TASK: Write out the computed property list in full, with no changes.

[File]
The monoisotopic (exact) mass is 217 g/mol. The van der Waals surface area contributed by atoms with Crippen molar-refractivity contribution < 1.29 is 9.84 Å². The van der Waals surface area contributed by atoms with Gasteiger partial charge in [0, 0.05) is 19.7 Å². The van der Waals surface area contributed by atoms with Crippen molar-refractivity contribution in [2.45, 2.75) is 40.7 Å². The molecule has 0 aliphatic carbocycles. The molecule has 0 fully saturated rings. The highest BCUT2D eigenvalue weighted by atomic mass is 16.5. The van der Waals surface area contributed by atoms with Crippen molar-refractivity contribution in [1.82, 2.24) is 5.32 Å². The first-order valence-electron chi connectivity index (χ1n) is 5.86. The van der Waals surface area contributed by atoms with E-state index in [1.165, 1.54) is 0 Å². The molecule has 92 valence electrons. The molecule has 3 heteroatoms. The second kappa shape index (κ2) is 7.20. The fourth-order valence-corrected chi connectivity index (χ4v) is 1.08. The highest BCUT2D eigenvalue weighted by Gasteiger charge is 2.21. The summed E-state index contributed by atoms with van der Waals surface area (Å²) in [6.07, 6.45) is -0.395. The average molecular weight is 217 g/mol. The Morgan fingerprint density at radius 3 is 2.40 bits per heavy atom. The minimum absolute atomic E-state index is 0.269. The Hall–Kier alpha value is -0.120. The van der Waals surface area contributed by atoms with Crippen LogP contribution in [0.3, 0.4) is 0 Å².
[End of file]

The monoisotopic (exact) mass is 217 g/mol. The van der Waals surface area contributed by atoms with Crippen molar-refractivity contribution < 1.29 is 9.84 Å². The van der Waals surface area contributed by atoms with Gasteiger partial charge in [0, 0.05) is 19.7 Å². The van der Waals surface area contributed by atoms with Crippen molar-refractivity contribution in [2.45, 2.75) is 40.7 Å². The molecule has 0 aliphatic carbocycles. The molecule has 0 fully saturated rings. The highest BCUT2D eigenvalue weighted by atomic mass is 16.5. The van der Waals surface area contributed by atoms with Crippen molar-refractivity contribution in [1.82, 2.24) is 5.32 Å². The first-order valence-electron chi connectivity index (χ1n) is 5.86. The van der Waals surface area contributed by atoms with E-state index in [1.165, 1.54) is 0 Å². The molecule has 92 valence electrons. The molecule has 3 heteroatoms. The second kappa shape index (κ2) is 7.20. The fourth-order valence-corrected chi connectivity index (χ4v) is 1.08. The highest BCUT2D eigenvalue weighted by Gasteiger charge is 2.21. The summed E-state index contributed by atoms with van der Waals surface area (Å²) in [6.07, 6.45) is -0.395. The average molecular weight is 217 g/mol. The Morgan fingerprint density at radius 3 is 2.40 bits per heavy atom. The minimum absolute atomic E-state index is 0.269. The Hall–Kier alpha value is -0.120. The van der Waals surface area contributed by atoms with Crippen LogP contribution in [0.3, 0.4) is 0 Å².